Divorce

Preparing for Divorce During Covid

What Can You Do to Move Forward with Divorce?

Preparing for divorce during Covid includes making the same decisions couples made prior to the pandemic. The Covid crisis may have created additional stress through job loss, greater financial stress, depression or even illness. However, even while you're staying at home, there are things you can do to deal with divorce.

Marriage Counseling

Based on the Texas Family Code, a judge can order a couple to marriage counseling if it appears they may be able to reconcile their differences and avoid divorce. First, a counselor evaluates the status of the couple's relationship. The counselor provides an opinion as to whether the expectation of them reconciling is reasonable. If the counselor believes reconciliation is possible, the court sets a fixed period of 60 days for counseling. The court will not extend the time past 60 days. When ordering counseling, judges consider the family's circumstances and needs. At the end of the counseling, the counselor reports whether the parties complied. Afterward, the divorce can proceed.

Prioritize. What Are Your Goals for Divorce?

When establishing your goals for divorce, you can set your priorities straight. For example, you may wish to have sole custody or joint custody of your children. You may have ideas of what is best for your children, how to create the least amount of stress or change for them. You may wish to have an amicable resolution to all of your issues. Or, if your marriage is high conflict, you may have different goals to strive for in pursuing the best possible outcome.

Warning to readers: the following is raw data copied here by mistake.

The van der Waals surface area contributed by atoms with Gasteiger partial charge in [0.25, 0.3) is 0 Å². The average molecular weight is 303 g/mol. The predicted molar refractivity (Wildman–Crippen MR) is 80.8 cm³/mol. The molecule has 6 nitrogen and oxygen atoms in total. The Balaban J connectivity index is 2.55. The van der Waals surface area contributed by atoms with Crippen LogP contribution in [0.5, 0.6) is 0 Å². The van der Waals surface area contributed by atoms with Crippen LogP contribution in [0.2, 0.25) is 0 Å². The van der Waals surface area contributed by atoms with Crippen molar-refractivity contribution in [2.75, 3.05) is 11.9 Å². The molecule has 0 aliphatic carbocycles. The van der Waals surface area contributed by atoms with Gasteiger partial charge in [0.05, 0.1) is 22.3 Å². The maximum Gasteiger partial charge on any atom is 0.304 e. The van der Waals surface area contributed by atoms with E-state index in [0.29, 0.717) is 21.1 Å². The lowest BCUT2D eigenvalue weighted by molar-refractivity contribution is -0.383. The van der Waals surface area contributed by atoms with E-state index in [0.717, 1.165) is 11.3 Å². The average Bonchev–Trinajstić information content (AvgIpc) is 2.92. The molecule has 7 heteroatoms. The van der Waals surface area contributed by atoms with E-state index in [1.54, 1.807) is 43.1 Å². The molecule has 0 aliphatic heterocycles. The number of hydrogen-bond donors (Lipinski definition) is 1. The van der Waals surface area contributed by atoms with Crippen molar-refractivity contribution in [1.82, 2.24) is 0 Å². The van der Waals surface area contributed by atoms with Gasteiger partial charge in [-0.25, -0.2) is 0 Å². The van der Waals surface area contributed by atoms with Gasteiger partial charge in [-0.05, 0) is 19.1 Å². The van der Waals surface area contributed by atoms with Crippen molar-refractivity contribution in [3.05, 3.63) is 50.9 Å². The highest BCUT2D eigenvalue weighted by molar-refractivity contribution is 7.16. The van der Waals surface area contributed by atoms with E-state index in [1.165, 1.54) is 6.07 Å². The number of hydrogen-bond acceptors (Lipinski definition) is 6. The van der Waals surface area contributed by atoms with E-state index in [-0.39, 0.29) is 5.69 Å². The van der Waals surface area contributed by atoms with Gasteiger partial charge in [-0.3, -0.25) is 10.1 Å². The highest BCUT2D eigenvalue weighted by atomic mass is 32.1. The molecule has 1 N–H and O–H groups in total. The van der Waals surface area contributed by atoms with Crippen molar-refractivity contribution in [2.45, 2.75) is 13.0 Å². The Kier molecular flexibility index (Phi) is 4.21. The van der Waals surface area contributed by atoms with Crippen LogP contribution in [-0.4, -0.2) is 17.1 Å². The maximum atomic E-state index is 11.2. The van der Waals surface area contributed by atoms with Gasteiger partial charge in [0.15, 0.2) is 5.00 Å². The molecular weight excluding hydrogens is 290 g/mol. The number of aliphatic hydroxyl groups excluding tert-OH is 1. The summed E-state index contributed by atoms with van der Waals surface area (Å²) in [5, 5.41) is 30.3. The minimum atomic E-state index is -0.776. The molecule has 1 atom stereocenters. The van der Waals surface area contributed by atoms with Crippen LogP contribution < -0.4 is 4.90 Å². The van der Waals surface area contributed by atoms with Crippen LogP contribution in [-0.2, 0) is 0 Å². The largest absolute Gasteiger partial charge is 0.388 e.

Marital Property Division

If you’re considering divorce, it is a good time to take stock of what you own. Make a list of your assets by gathering together documents that show real estate ownership, financial investments, business assets or even personal items. Start considering what you think would be a fair division of martial property. Marital property includes assets you acquired during your marriage. Separate property is property you acquired prior to marriage or through a gift or inheritance. Only marital property is divided in a divorce.

Legal Counsel

If you’re set on divorce, it is wise to consult with an attorney. An experienced family law attorney can answer questions and provide you with valuable legal advice. At Pfister Family Law we have decades of experience and take a compassionate and responsive approach to helping you deal with divorce.

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